|411||Length Required||The server requires the |
|412||Precondition Failed||The server does not meet the conditions indicated by the client.|
|413||Payload Too Large||Request entity exceeds server limits.|
|414||URI Too Long||The URI requested by the client is longer than the server is willing to interpret.|
|415||Unsupported Media Type||The server doesn’t support the media format of the requested data and thus rejects the request.|
|416||Requested Range Not Satisfiable||The server response cannot fulfill the range specified by the |
|417||Expectation Failed||The server cannot meet the expectation indicated by the |
|418||I’m a teapot||The server sends this response to undesirable requests, such as automated queries.|
|421||Misdirected Request||The request went to a server unable to produce a response.|
|422||Unprocessable Entity||Semantic errors in the request prevented the server from sending the expected response.|
|423||Locked||The requested resource is locked.|
|424||Failed Dependency||The failure of a previous request doomed this request to failure.|
|425||Too Early||The server aborted a request that might be part of an (intentional or unintentional) replay attack.|
|426||Upgrade Required||The server would only perform the request after the client upgrades to one or more different protocols specified in its |
|428||Precondition Required||The origin server requires the request to satisfy certain conditions.|
|429||Too Many Requests||The client has sent too many requests in a given amount of time.|
|431||Request Header Fields Too Large||The server is unwilling to process the request because of oversized header fields.|
|451||Unavailable for Legal Reasons||The server cannot legally provide the requested resource, such as a government-censored page.|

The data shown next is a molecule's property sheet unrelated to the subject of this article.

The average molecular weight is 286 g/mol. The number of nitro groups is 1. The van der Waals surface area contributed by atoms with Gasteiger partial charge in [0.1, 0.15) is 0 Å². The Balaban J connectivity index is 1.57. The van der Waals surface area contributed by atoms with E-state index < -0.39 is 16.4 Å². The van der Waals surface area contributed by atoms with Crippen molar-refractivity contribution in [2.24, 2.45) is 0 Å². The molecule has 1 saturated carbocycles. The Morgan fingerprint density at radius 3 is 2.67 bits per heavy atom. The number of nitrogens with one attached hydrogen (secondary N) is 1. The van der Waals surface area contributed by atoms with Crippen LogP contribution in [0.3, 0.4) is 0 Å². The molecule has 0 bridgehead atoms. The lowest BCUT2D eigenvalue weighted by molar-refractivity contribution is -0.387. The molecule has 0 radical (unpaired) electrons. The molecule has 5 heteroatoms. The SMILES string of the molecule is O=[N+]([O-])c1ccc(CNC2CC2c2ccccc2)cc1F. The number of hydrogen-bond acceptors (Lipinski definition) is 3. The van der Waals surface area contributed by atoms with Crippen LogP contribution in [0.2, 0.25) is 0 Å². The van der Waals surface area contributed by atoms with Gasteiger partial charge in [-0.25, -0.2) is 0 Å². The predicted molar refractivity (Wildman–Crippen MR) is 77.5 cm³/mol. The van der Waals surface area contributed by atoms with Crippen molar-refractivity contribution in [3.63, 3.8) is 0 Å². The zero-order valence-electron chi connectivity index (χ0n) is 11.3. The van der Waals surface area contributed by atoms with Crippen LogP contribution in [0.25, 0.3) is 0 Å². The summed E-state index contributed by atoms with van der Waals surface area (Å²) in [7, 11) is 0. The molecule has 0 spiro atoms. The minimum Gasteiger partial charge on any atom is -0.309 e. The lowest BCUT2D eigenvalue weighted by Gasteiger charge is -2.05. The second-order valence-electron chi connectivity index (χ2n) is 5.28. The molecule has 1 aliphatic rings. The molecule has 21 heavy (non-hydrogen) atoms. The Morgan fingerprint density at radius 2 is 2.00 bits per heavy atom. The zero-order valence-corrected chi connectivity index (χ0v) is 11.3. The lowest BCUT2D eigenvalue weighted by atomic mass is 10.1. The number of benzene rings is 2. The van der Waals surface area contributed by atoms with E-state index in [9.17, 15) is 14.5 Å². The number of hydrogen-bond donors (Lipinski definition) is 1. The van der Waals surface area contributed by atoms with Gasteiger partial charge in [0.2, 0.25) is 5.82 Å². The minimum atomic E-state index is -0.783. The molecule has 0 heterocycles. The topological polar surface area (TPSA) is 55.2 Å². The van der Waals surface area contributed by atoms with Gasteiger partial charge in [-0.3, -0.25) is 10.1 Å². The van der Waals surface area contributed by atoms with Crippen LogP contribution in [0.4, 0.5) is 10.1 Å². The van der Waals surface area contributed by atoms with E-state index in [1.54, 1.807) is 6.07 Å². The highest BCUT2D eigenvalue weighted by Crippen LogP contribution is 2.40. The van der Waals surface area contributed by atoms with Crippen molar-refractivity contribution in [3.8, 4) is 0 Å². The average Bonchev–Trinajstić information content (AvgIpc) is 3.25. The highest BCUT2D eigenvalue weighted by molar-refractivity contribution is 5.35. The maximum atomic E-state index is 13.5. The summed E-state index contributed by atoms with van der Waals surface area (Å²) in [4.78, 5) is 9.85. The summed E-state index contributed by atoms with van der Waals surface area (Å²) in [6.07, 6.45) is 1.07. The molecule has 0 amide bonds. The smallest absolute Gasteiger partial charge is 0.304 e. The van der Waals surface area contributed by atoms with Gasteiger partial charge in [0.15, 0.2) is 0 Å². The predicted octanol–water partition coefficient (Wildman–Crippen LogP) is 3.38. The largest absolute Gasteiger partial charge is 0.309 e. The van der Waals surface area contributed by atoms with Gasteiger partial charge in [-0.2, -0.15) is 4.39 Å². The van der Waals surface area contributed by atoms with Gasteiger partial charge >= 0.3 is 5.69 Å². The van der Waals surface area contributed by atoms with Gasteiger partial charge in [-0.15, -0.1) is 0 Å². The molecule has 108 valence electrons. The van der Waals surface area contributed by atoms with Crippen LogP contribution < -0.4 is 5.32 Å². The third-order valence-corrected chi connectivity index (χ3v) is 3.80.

Server Errors: 5XX
These are server errors. The client has made a valid request, but the server cannot provide the requested resource.
|500||Internal Server Error||The server has run into problems while processing the client’s request.|
|501||Not Implemented||The server can’t resolve the client’s HTTP request method.|
|502||Bad Gateway||The server, acting as a gateway or proxy, received an invalid message from an inbound server.|
|503||Service Unavailable||The server appears non-functional and can’t process the client’s request.|
|504||Gateway Timeout||The server, acting as a gateway, fails to produce a response in time.|
|505||HTTP Version Not Supported||The server doesn’t support the HTTP version used in the request.|
|506||Variant Also Negotiates||The server has an internal configuration error that leads to content conflicts.|
|507||Insufficient Storage||The server doesn’t have enough storage to perform the HTTP method of the request.|
|508||Loop Detected||The server detected an infinite loop while processing the request.|
|510||Not Extended||The server requires further extensions to the request before fulfilling it.|
|511||Network Authentication Required||The client needs to get authenticated on the network to access the resource.|
Codes for Web Application Security Testing
Here are the most relevant HTTP status codes for security testing of web apps:
|405||Method Not Allowed|
|500||Internal Server Error|
This HTTP status codes cheat sheet covers all HTTP codes. We hope this HTTP error codes cheat sheet helps you troubleshoot web applications and improve their security. Once familiar with these HTTP status codes, explore the Web Hacking courses included in our VIP Membership to consolidate your learning. Have fun.